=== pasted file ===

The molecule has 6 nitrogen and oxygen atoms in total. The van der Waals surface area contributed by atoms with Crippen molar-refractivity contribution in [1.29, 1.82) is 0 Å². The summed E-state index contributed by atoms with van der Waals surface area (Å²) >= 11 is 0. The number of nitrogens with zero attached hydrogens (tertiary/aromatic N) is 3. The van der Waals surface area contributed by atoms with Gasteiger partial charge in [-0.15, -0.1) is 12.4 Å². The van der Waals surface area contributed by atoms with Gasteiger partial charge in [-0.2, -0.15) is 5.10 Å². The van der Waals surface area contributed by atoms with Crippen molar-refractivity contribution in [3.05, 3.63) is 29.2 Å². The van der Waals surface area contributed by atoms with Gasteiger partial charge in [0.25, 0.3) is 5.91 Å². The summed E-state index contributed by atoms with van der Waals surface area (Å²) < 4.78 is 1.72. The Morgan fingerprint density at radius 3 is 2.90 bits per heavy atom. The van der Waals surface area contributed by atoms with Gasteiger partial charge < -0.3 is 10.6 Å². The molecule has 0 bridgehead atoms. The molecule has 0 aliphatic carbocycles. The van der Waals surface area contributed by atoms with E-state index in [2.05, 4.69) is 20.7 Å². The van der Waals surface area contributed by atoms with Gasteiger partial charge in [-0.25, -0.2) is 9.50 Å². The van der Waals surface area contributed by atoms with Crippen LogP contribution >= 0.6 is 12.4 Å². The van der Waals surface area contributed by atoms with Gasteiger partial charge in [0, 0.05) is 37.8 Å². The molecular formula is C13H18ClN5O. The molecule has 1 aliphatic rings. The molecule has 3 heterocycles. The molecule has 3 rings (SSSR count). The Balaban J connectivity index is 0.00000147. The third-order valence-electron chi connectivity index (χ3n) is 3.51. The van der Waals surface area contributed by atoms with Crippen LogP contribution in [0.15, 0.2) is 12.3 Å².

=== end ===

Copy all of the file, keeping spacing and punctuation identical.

The molecule has 6 nitrogen and oxygen atoms in total. The van der Waals surface area contributed by atoms with Crippen molar-refractivity contribution in [1.29, 1.82) is 0 Å². The summed E-state index contributed by atoms with van der Waals surface area (Å²) >= 11 is 0. The number of nitrogens with zero attached hydrogens (tertiary/aromatic N) is 3. The van der Waals surface area contributed by atoms with Gasteiger partial charge in [-0.15, -0.1) is 12.4 Å². The van der Waals surface area contributed by atoms with Gasteiger partial charge in [-0.2, -0.15) is 5.10 Å². The van der Waals surface area contributed by atoms with Crippen molar-refractivity contribution in [3.05, 3.63) is 29.2 Å². The van der Waals surface area contributed by atoms with Gasteiger partial charge in [0.25, 0.3) is 5.91 Å². The summed E-state index contributed by atoms with van der Waals surface area (Å²) < 4.78 is 1.72. The Morgan fingerprint density at radius 3 is 2.90 bits per heavy atom. The van der Waals surface area contributed by atoms with Gasteiger partial charge < -0.3 is 10.6 Å². The molecule has 0 bridgehead atoms. The molecule has 0 aliphatic carbocycles. The van der Waals surface area contributed by atoms with E-state index in [2.05, 4.69) is 20.7 Å². The van der Waals surface area contributed by atoms with Gasteiger partial charge in [-0.25, -0.2) is 9.50 Å². The van der Waals surface area contributed by atoms with Crippen LogP contribution >= 0.6 is 12.4 Å². The van der Waals surface area contributed by atoms with Gasteiger partial charge in [0, 0.05) is 37.8 Å². The molecular formula is C13H18ClN5O. The molecule has 1 aliphatic rings. The molecule has 3 heterocycles. The molecule has 3 rings (SSSR count). The Balaban J connectivity index is 0.00000147. The third-order valence-electron chi connectivity index (χ3n) is 3.51. The van der Waals surface area contributed by atoms with Crippen LogP contribution in [0.15, 0.2) is 12.3 Å².